You may soon see more photos with a small circle featuring a letter inside on your social media feed.
No, people aren’t suddenly adding copyrights to their selfies. Rather it’s the letter “B,” as in Bodyright.
TBWA’s New Zealand arm recently launched a campaign, called March Unfiltered, that encourages people to stop retouching their photos on social media in an effort to reduce the mental health problems caused by photo editing. The campaign is part of a larger effort called Bodyright, launched in September 2021.
“The goal is to try to get more natural, unretouched and unfiltered images into the media, advertising and people’s social feeds,” said Shane Bradnick, chief creative officer at TBWA\New Zealand in Auckland. “For a long time, through advertising campaigns’ retouched or manipulated images, through to now [with] the large amount of filtered images in social media, people are exposed to more and more doctored, filtered, retouched imagery of people, which sets these false body ideals that are really hard to live up to.”
March Unfiltered was a week-long effort that started March 28 and encouraged individuals or companies to “flood their feeds only with authentic images that remain unfiltered and unretouched.”
The Ⓑ symbol in photos indicates that a photo has not been retouched. The graphic is available for download on the campaign website, after which people can add it to an image. The campaign operates on the honor system, Bradnick said.
The effort comes amid growing public scrutiny about the role social media plays in mental health, especially that of adolescents. In September, the Wall Street Journal revealed researchers at Instagram, which is owned by Meta, found that the platform makes body image issues worse for one in three of its teenage girl users. Plus, 13% of British users and 6% of American users said that Instagram had caused them to have suicidal thoughts.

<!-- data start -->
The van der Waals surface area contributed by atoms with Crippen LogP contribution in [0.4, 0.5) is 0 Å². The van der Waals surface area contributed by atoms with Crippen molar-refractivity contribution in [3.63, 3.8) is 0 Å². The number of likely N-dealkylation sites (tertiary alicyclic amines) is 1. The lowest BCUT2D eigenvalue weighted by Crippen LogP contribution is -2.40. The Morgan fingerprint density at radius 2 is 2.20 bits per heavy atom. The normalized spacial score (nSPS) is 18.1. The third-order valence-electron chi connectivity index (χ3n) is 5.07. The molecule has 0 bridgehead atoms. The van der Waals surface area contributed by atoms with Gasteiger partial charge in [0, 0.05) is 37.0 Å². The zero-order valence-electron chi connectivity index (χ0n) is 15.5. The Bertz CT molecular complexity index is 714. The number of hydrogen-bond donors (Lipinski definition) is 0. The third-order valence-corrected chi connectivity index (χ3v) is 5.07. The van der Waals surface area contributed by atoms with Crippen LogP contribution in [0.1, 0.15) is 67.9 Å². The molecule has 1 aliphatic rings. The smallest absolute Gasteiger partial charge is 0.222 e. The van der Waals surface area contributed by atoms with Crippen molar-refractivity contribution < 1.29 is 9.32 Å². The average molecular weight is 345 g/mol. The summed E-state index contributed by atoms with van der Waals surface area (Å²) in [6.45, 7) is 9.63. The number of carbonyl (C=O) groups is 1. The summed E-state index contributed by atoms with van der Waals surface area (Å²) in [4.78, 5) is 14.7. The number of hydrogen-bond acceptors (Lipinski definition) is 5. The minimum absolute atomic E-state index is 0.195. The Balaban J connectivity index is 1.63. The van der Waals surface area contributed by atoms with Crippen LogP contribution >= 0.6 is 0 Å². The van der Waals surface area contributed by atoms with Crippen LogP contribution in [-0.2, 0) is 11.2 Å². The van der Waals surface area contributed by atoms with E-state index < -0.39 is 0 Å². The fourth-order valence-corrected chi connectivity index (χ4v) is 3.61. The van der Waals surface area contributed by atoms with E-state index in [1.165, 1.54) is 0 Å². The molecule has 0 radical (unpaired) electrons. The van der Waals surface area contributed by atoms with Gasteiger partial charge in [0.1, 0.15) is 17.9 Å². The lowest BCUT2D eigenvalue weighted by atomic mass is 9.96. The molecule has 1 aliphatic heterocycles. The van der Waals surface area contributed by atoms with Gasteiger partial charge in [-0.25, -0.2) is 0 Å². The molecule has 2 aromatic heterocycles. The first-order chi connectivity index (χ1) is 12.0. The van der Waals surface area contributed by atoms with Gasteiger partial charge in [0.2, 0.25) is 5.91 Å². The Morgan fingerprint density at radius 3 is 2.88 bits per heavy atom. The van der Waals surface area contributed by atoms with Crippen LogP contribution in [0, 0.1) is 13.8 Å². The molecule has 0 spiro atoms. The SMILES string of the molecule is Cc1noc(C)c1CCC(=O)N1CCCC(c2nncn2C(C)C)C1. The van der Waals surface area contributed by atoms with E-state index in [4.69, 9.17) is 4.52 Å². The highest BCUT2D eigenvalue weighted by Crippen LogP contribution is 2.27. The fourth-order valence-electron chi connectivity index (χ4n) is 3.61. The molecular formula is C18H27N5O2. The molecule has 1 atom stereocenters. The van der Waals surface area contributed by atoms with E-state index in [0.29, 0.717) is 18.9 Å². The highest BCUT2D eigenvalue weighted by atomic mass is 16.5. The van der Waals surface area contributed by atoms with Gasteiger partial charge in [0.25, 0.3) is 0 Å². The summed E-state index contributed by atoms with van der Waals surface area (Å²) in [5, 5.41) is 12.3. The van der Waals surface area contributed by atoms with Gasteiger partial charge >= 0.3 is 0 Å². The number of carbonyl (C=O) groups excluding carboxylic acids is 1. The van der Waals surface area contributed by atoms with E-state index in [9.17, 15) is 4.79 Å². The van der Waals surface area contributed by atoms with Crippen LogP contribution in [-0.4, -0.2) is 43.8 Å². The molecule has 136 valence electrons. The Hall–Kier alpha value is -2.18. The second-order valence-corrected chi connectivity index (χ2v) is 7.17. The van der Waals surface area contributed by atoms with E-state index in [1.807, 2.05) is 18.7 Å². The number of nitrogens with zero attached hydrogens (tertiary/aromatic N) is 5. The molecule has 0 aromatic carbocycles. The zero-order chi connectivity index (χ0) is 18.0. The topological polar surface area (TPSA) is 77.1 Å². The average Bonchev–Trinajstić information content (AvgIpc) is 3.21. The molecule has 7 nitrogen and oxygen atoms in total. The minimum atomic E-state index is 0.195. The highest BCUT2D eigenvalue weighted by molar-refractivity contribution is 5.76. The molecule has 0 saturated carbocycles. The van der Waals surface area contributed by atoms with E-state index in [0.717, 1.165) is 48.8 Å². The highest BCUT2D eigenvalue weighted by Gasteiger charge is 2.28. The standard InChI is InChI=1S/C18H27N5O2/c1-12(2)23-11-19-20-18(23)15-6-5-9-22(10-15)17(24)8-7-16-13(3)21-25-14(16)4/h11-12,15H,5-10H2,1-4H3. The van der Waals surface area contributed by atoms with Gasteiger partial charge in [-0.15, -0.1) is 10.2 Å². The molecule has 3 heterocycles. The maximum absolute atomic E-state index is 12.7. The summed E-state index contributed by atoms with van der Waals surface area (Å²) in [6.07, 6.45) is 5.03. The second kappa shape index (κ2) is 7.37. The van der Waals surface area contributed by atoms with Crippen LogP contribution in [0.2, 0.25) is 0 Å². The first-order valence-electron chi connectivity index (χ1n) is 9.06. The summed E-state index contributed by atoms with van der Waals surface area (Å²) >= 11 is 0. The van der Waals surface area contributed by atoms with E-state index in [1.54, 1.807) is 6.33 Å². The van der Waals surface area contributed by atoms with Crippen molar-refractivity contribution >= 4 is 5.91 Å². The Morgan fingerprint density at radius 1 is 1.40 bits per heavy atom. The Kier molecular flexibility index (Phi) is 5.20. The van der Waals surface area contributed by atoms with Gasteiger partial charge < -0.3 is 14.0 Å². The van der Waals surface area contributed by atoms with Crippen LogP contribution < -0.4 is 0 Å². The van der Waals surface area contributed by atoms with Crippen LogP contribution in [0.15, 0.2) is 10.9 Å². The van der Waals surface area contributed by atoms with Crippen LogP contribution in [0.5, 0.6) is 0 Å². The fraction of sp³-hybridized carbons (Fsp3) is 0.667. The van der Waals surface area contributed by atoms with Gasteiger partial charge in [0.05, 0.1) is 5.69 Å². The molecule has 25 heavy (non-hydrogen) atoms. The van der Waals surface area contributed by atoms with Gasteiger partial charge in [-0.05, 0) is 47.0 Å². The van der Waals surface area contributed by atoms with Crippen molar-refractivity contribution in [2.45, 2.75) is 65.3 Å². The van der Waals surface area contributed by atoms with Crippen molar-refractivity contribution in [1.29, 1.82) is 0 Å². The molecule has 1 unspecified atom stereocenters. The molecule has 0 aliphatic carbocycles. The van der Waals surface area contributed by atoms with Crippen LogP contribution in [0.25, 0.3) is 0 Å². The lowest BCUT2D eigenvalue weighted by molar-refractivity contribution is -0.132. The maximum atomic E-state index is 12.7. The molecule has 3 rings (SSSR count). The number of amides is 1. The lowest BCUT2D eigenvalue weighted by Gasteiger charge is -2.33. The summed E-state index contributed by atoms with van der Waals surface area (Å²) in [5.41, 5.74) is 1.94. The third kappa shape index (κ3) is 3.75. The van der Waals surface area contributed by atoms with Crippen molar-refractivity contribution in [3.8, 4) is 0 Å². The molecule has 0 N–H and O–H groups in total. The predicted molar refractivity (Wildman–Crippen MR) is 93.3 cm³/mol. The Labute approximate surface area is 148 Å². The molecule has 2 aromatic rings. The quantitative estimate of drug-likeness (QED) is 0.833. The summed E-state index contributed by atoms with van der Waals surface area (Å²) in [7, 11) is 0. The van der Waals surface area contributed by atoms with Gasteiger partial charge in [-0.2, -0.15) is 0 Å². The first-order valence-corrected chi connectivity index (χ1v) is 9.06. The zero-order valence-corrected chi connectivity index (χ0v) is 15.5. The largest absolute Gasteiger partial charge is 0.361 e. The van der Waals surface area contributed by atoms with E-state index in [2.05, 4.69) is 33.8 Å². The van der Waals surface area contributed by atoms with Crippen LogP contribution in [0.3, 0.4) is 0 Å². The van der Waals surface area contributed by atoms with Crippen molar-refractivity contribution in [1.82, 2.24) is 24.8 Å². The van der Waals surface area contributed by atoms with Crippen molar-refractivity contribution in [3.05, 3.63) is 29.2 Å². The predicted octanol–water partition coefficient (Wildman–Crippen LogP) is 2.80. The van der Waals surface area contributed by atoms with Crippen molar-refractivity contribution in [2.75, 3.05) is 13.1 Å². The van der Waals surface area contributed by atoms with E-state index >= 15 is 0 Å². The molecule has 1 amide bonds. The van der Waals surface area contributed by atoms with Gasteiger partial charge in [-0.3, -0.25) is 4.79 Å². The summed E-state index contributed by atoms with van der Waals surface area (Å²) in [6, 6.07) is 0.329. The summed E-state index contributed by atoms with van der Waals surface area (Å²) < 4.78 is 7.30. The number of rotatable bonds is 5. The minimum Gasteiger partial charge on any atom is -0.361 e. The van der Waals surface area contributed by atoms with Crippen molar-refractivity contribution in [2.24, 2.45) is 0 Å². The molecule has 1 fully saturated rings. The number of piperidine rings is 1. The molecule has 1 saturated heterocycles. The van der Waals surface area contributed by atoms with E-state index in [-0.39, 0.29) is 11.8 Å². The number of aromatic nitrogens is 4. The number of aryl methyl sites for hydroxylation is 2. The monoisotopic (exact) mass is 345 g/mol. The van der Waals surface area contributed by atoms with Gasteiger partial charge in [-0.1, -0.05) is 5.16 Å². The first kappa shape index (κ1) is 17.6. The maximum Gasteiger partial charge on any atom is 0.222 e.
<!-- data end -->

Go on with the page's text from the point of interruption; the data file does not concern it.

Instagram head Adam Mosseri testified in a Senate hearing about the report, where he faced bipartisan criticism and questions about Meta’s alleged lack of protection for young users.
Last year, Norway also passed a law that requires social media advertisers and influencers to add a disclaimer label to retouched images, according to Washington Post.
“I think in media and advertising, it started with, possibly good lighting back in the day and then it became more that we retouched the ads that we did. We would nip people’s waists and would remove wrinkles and remove moles and take freckles out. We removed armpits; we removed knees; we removed elbows. That’s been happening for decades in media and advertising,” said Catherine Harris, CEO at TBWA\NZ. “Sometimes people do it without fully thinking why they are doing it. They are just used to seeing cleaned up imagery.”
TBWA has not “unethically” retouched photos for “a long time,” Harris said, but the company recently introduced a formal policy around photo use. Brands such as Trilogy Skincare, 2degrees and The Warehouse have expressed support for the campaign, according to TBWA\New Zealand.
In addition to using the Ⓑ in photos, supporters can also purchase a necklace and stickers with the symbol.
TBWA\New Zealand also plans to launch Bodyright efforts focused on men, aging and scars, Harris said.
“We’re going to be looking at lots of dimensions around misrepresentation of the human form or a lack of acceptance around the human form,” Harris added.
For the campaign to be effective, influencers must also buy in, Harris said.
“There are so many things to celebrate about the human body,” Bradnick added. “The more we can keep doing that, the more the conversation will hopefully take hold.”